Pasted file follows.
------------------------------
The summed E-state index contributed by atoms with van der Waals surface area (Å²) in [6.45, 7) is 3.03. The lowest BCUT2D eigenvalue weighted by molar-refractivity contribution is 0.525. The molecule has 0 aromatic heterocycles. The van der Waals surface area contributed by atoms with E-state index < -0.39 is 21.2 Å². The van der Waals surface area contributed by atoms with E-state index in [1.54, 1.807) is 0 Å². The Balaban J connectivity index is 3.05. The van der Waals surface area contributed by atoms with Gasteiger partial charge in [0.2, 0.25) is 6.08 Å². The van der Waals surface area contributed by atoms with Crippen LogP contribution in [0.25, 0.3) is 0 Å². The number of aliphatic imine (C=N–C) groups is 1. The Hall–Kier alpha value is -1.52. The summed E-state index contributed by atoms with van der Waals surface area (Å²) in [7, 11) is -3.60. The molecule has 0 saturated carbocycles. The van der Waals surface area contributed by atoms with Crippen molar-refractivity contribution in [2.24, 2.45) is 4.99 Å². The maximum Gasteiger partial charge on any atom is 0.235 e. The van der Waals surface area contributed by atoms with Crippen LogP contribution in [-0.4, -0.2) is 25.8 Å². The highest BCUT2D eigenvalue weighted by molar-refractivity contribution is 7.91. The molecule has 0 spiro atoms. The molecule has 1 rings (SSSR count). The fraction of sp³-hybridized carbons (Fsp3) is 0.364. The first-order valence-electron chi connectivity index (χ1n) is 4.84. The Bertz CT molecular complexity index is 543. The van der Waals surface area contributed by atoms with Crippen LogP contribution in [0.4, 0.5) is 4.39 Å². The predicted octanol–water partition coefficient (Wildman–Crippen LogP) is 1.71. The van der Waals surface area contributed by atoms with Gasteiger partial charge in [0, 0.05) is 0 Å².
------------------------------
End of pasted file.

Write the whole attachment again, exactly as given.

The summed E-state index contributed by atoms with van der Waals surface area (Å²) in [6.45, 7) is 3.03. The lowest BCUT2D eigenvalue weighted by molar-refractivity contribution is 0.525. The molecule has 0 aromatic heterocycles. The van der Waals surface area contributed by atoms with E-state index < -0.39 is 21.2 Å². The van der Waals surface area contributed by atoms with E-state index in [1.54, 1.807) is 0 Å². The Balaban J connectivity index is 3.05. The van der Waals surface area contributed by atoms with Gasteiger partial charge in [0.2, 0.25) is 6.08 Å². The van der Waals surface area contributed by atoms with Crippen LogP contribution in [0.25, 0.3) is 0 Å². The number of aliphatic imine (C=N–C) groups is 1. The Hall–Kier alpha value is -1.52. The summed E-state index contributed by atoms with van der Waals surface area (Å²) in [7, 11) is -3.60. The molecule has 0 saturated carbocycles. The van der Waals surface area contributed by atoms with Crippen molar-refractivity contribution in [2.24, 2.45) is 4.99 Å². The maximum Gasteiger partial charge on any atom is 0.235 e. The van der Waals surface area contributed by atoms with Crippen LogP contribution in [-0.4, -0.2) is 25.8 Å². The highest BCUT2D eigenvalue weighted by molar-refractivity contribution is 7.91. The molecule has 0 spiro atoms. The molecule has 1 rings (SSSR count). The fraction of sp³-hybridized carbons (Fsp3) is 0.364. The first-order valence-electron chi connectivity index (χ1n) is 4.84. The Bertz CT molecular complexity index is 543. The van der Waals surface area contributed by atoms with Crippen LogP contribution in [0.4, 0.5) is 4.39 Å². The predicted octanol–water partition coefficient (Wildman–Crippen LogP) is 1.71. The van der Waals surface area contributed by atoms with Gasteiger partial charge in [0, 0.05) is 0 Å².